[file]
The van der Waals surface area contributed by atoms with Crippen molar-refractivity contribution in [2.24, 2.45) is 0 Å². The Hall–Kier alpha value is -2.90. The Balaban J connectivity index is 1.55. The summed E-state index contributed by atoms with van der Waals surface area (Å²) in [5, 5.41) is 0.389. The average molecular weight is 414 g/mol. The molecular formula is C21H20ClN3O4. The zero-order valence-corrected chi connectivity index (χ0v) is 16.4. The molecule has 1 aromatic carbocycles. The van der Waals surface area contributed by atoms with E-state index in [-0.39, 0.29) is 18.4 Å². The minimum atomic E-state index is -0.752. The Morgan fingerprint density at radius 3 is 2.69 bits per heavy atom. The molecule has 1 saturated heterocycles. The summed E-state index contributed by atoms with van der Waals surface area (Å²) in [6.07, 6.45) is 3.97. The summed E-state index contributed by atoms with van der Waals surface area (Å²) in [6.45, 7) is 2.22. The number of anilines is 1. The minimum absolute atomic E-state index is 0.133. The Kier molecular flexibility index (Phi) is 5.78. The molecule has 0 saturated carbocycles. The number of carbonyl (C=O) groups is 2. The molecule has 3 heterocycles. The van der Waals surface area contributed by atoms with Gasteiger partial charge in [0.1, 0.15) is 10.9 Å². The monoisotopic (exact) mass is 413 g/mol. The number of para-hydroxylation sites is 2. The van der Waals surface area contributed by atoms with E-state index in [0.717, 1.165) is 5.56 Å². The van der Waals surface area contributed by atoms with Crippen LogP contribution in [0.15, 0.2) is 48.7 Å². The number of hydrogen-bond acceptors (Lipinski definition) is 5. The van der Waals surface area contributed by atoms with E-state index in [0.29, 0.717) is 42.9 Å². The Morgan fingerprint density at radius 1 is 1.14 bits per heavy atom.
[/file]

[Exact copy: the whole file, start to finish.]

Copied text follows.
The van der Waals surface area contributed by atoms with Crippen molar-refractivity contribution in [2.24, 2.45) is 0 Å². The Hall–Kier alpha value is -2.90. The Balaban J connectivity index is 1.55. The summed E-state index contributed by atoms with van der Waals surface area (Å²) in [5, 5.41) is 0.389. The average molecular weight is 414 g/mol. The molecular formula is C21H20ClN3O4. The zero-order valence-corrected chi connectivity index (χ0v) is 16.4. The molecule has 1 aromatic carbocycles. The van der Waals surface area contributed by atoms with E-state index in [-0.39, 0.29) is 18.4 Å². The minimum atomic E-state index is -0.752. The Morgan fingerprint density at radius 3 is 2.69 bits per heavy atom. The molecule has 1 saturated heterocycles. The summed E-state index contributed by atoms with van der Waals surface area (Å²) in [6.07, 6.45) is 3.97. The summed E-state index contributed by atoms with van der Waals surface area (Å²) in [6.45, 7) is 2.22. The number of anilines is 1. The minimum absolute atomic E-state index is 0.133. The Kier molecular flexibility index (Phi) is 5.78. The molecule has 0 saturated carbocycles. The number of carbonyl (C=O) groups is 2. The molecule has 3 heterocycles. The van der Waals surface area contributed by atoms with Gasteiger partial charge in [0.1, 0.15) is 10.9 Å². The monoisotopic (exact) mass is 413 g/mol. The number of para-hydroxylation sites is 2. The van der Waals surface area contributed by atoms with E-state index in [0.717, 1.165) is 5.56 Å². The van der Waals surface area contributed by atoms with Crippen LogP contribution in [0.15, 0.2) is 48.7 Å². The number of hydrogen-bond acceptors (Lipinski definition) is 5. The van der Waals surface area contributed by atoms with E-state index in [0.29, 0.717) is 42.9 Å². The Morgan fingerprint density at radius 1 is 1.14 bits per heavy atom.